SC orders inquiry into Mehmoodabad treatment plant's land allotment

Mustafa Kamal asked to submit reply on under what authority he had allotted land to private persons

Our Correspondent December 07, 2017

KARACHI: The Supreme Court (SC) sought on Wednesday a comprehensive report from the provincial local government department's secretary regarding the ownership of 50 acres for a treatment plant in Mehmoodabad.

The apex court also directed Syed Mustafa Kamal, now the chief of Pak Sarzameen Party, to submit his written statement on under what authority he had allotted such land to private persons being the then Karachi mayor.

Earlier, Kamal appeared at the SC's Karachi Registry during the hearing of the matter relating to non-functioning of treatment plants in the city.

Kamal said that being the city's mayor, he had no authority to allot the land in question. He said that since 1,218 people were displaced by the Preedy Street road project, they had to be resettled.

He maintained that the Mehmoodabad treatment plant (TP-II) had excessive land, so the affected families were re-settled on a portion of it.

He argued that the City Council had given approval for the allotment of the land to the affected families.

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Chief Justice of Pakistan (CJP) Mian Saqib Nisar asked Chief Minister Murad Ali Shah to get the matter of the land allotment investigated.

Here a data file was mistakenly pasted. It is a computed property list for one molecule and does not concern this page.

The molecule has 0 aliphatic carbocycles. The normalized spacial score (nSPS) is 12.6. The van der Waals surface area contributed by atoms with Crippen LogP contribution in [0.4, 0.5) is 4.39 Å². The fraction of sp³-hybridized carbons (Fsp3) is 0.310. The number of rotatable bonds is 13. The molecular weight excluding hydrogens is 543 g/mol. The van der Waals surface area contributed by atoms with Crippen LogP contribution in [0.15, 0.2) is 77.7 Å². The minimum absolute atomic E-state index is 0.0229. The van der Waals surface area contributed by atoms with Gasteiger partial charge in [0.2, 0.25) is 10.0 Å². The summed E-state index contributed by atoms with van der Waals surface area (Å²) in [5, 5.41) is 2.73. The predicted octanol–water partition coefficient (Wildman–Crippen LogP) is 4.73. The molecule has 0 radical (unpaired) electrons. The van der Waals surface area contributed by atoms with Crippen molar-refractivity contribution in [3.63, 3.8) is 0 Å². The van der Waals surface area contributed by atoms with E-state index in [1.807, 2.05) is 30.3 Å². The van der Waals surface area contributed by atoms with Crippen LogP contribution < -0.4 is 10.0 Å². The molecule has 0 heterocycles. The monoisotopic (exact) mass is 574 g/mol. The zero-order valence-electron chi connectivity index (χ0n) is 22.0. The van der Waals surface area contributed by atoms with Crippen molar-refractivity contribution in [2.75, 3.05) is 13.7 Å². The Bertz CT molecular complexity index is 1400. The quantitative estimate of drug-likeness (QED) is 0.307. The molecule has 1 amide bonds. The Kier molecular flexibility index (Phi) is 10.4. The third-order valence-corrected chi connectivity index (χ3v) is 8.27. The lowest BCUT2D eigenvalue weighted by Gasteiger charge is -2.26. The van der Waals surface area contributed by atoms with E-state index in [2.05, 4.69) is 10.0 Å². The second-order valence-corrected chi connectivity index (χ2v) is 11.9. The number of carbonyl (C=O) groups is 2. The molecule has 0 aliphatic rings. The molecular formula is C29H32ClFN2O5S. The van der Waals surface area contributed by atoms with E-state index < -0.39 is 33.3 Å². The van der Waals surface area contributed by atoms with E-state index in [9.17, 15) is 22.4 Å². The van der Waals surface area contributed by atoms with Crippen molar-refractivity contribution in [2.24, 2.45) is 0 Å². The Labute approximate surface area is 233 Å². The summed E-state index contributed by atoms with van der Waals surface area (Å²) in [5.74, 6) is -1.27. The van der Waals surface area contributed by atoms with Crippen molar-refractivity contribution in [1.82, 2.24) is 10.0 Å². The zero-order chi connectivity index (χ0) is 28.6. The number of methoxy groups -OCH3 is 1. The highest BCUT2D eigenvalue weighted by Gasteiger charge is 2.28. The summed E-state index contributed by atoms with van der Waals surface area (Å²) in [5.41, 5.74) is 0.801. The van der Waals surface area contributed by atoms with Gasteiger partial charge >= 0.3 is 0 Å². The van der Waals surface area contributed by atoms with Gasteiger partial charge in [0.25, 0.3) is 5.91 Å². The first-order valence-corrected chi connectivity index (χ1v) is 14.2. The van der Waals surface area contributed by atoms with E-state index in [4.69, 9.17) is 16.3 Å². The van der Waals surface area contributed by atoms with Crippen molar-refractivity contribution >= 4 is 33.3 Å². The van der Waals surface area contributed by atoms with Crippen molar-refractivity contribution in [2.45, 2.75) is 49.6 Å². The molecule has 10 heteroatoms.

Justice Sajjad Ali Shah observed that the City Council had no authority to allow the allotment of any land, as only change of the status of the land fell within its domain.

Justice Nisar observed that it was important to see how it had committed this illegality. He directed the LG secretary to submit a comprehensive report regarding the legal ownership of the land in question.

He warned that the court will see which law was violated in the allotment procedures and an appropriate order will be passed.

Unchecked business of filtered water

It observed that the growing business of selling so-called filtered water without any certification by the authorities concerned will also be looked into and an inquiry may be ordered to determine whether or not the business was being carried out under any law.

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Justice Nisar observed that it was the duty of the government to monitor such activities and initiate legal action to curb it. "We will not let anyone befool anyone," he said and made it clear that the matter will be taken to its logical conclusion.

Earlier, Kamal had highlighted the issue of the growing business of providing 'filtered' water in the city, saying those involved in the business did not want the citizens to receive potable water from taps.

He alleged that after the tankers' mafia, the new mafia was those involved in unchecked business of filtered water.

The former mayor said the city currently needed 1,240 million gallons per day (MGD) of water, but it was only receiving water from the Hub Dam. He maintained that he had thought of the K-IV project, however, even 20% work wasn't completed.

The big problem with water

He said there is a need of laying trunk water pipelines to bring water to the city through the K-IV project. He said Sindh receives 36,300 MGD, out of which Karachi was getting only 500 MGD - 5.1% - which was an injustice to the city.

He opined that the city's population will increase to 30 million by 2020, which means the demand for water will not be met even with the completion of the K-IV project.

Justice Nisar asked him to provide this information to the court in writing.

Our water and sanitation deficit

Kamal said the Karachi Water and Sewerage Board could provide such details if asked by the apex court, as he was not in the government.

"But, you are trying to get into the government," remarked Justice Nisar, filling the courtroom with laughter.

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